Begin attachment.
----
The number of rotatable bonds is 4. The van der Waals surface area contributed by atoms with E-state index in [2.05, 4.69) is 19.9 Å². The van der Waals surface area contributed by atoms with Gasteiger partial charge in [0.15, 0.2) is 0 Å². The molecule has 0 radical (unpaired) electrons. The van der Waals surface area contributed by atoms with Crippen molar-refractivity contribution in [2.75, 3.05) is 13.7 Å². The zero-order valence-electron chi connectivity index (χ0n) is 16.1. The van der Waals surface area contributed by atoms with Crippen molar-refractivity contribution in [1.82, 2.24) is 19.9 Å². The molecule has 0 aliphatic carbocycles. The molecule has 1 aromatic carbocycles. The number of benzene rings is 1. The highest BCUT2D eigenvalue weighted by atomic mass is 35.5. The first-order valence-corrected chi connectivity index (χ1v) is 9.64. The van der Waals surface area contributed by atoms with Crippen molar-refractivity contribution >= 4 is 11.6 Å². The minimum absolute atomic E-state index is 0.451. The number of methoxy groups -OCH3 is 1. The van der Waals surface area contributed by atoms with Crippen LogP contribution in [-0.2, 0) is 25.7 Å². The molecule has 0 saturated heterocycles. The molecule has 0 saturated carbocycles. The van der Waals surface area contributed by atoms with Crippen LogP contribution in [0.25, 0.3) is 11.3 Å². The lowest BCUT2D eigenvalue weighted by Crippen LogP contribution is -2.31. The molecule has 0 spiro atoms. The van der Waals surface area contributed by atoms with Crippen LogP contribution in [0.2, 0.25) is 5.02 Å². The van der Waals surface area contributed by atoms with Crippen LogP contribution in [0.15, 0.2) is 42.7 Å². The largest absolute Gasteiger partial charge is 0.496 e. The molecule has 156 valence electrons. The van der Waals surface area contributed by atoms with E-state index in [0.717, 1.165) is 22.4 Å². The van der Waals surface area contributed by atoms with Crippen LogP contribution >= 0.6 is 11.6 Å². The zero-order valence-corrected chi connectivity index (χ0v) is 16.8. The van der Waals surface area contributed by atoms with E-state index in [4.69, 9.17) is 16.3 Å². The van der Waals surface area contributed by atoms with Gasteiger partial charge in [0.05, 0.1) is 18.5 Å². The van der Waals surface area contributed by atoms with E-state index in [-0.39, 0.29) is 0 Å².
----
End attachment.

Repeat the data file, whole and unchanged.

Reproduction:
The number of rotatable bonds is 4. The van der Waals surface area contributed by atoms with E-state index in [2.05, 4.69) is 19.9 Å². The van der Waals surface area contributed by atoms with Gasteiger partial charge in [0.15, 0.2) is 0 Å². The molecule has 0 radical (unpaired) electrons. The van der Waals surface area contributed by atoms with Crippen molar-refractivity contribution in [2.75, 3.05) is 13.7 Å². The zero-order valence-electron chi connectivity index (χ0n) is 16.1. The van der Waals surface area contributed by atoms with Crippen molar-refractivity contribution in [1.82, 2.24) is 19.9 Å². The molecule has 0 aliphatic carbocycles. The molecule has 1 aromatic carbocycles. The number of benzene rings is 1. The highest BCUT2D eigenvalue weighted by atomic mass is 35.5. The first-order valence-corrected chi connectivity index (χ1v) is 9.64. The van der Waals surface area contributed by atoms with Crippen molar-refractivity contribution >= 4 is 11.6 Å². The minimum absolute atomic E-state index is 0.451. The number of methoxy groups -OCH3 is 1. The van der Waals surface area contributed by atoms with Crippen LogP contribution in [-0.2, 0) is 25.7 Å². The molecule has 0 saturated heterocycles. The molecule has 0 saturated carbocycles. The van der Waals surface area contributed by atoms with Crippen LogP contribution in [0.25, 0.3) is 11.3 Å². The lowest BCUT2D eigenvalue weighted by Crippen LogP contribution is -2.31. The molecule has 0 spiro atoms. The van der Waals surface area contributed by atoms with Crippen LogP contribution in [0.2, 0.25) is 5.02 Å². The van der Waals surface area contributed by atoms with Crippen LogP contribution in [0.15, 0.2) is 42.7 Å². The largest absolute Gasteiger partial charge is 0.496 e. The molecule has 156 valence electrons. The van der Waals surface area contributed by atoms with E-state index in [0.717, 1.165) is 22.4 Å². The van der Waals surface area contributed by atoms with Crippen LogP contribution >= 0.6 is 11.6 Å². The zero-order valence-corrected chi connectivity index (χ0v) is 16.8. The van der Waals surface area contributed by atoms with E-state index in [4.69, 9.17) is 16.3 Å². The van der Waals surface area contributed by atoms with Gasteiger partial charge in [0.05, 0.1) is 18.5 Å². The van der Waals surface area contributed by atoms with E-state index in [-0.39, 0.29) is 0 Å².